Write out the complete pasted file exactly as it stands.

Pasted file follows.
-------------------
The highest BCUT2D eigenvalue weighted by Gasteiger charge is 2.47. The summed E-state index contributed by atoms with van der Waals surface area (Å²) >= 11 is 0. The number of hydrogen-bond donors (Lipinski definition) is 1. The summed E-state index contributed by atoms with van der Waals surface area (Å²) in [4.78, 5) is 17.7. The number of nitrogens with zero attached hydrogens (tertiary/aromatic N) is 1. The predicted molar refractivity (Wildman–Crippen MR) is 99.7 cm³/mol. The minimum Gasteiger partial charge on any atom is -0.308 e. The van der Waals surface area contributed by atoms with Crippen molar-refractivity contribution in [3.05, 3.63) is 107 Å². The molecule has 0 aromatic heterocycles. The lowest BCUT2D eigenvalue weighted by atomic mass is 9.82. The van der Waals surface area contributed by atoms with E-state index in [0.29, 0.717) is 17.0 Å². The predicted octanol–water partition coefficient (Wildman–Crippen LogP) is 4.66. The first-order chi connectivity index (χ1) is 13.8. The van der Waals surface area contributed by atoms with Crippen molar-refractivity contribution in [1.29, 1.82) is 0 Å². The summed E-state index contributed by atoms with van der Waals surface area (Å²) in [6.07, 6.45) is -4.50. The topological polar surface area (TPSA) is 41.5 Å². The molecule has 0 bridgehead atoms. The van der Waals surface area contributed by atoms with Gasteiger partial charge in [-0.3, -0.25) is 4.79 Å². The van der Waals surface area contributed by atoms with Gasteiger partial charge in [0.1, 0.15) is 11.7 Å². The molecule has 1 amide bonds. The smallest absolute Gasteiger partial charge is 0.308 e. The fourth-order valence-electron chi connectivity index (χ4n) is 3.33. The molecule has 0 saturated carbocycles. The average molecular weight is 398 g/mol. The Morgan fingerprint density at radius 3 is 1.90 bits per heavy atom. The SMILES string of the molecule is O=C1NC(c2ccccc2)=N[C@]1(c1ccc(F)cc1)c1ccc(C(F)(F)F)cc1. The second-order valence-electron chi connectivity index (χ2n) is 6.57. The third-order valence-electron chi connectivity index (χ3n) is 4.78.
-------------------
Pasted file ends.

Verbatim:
The highest BCUT2D eigenvalue weighted by Gasteiger charge is 2.47. The summed E-state index contributed by atoms with van der Waals surface area (Å²) >= 11 is 0. The number of hydrogen-bond donors (Lipinski definition) is 1. The summed E-state index contributed by atoms with van der Waals surface area (Å²) in [4.78, 5) is 17.7. The number of nitrogens with zero attached hydrogens (tertiary/aromatic N) is 1. The predicted molar refractivity (Wildman–Crippen MR) is 99.7 cm³/mol. The minimum Gasteiger partial charge on any atom is -0.308 e. The van der Waals surface area contributed by atoms with Crippen molar-refractivity contribution in [3.05, 3.63) is 107 Å². The molecule has 0 aromatic heterocycles. The lowest BCUT2D eigenvalue weighted by atomic mass is 9.82. The van der Waals surface area contributed by atoms with E-state index in [0.29, 0.717) is 17.0 Å². The predicted octanol–water partition coefficient (Wildman–Crippen LogP) is 4.66. The first-order chi connectivity index (χ1) is 13.8. The van der Waals surface area contributed by atoms with Crippen molar-refractivity contribution in [1.29, 1.82) is 0 Å². The summed E-state index contributed by atoms with van der Waals surface area (Å²) in [6.07, 6.45) is -4.50. The topological polar surface area (TPSA) is 41.5 Å². The molecule has 0 bridgehead atoms. The van der Waals surface area contributed by atoms with Gasteiger partial charge in [-0.3, -0.25) is 4.79 Å². The van der Waals surface area contributed by atoms with Gasteiger partial charge in [0.1, 0.15) is 11.7 Å². The molecule has 1 amide bonds. The smallest absolute Gasteiger partial charge is 0.308 e. The fourth-order valence-electron chi connectivity index (χ4n) is 3.33. The molecule has 0 saturated carbocycles. The average molecular weight is 398 g/mol. The Morgan fingerprint density at radius 3 is 1.90 bits per heavy atom. The SMILES string of the molecule is O=C1NC(c2ccccc2)=N[C@]1(c1ccc(F)cc1)c1ccc(C(F)(F)F)cc1. The second-order valence-electron chi connectivity index (χ2n) is 6.57. The third-order valence-electron chi connectivity index (χ3n) is 4.78.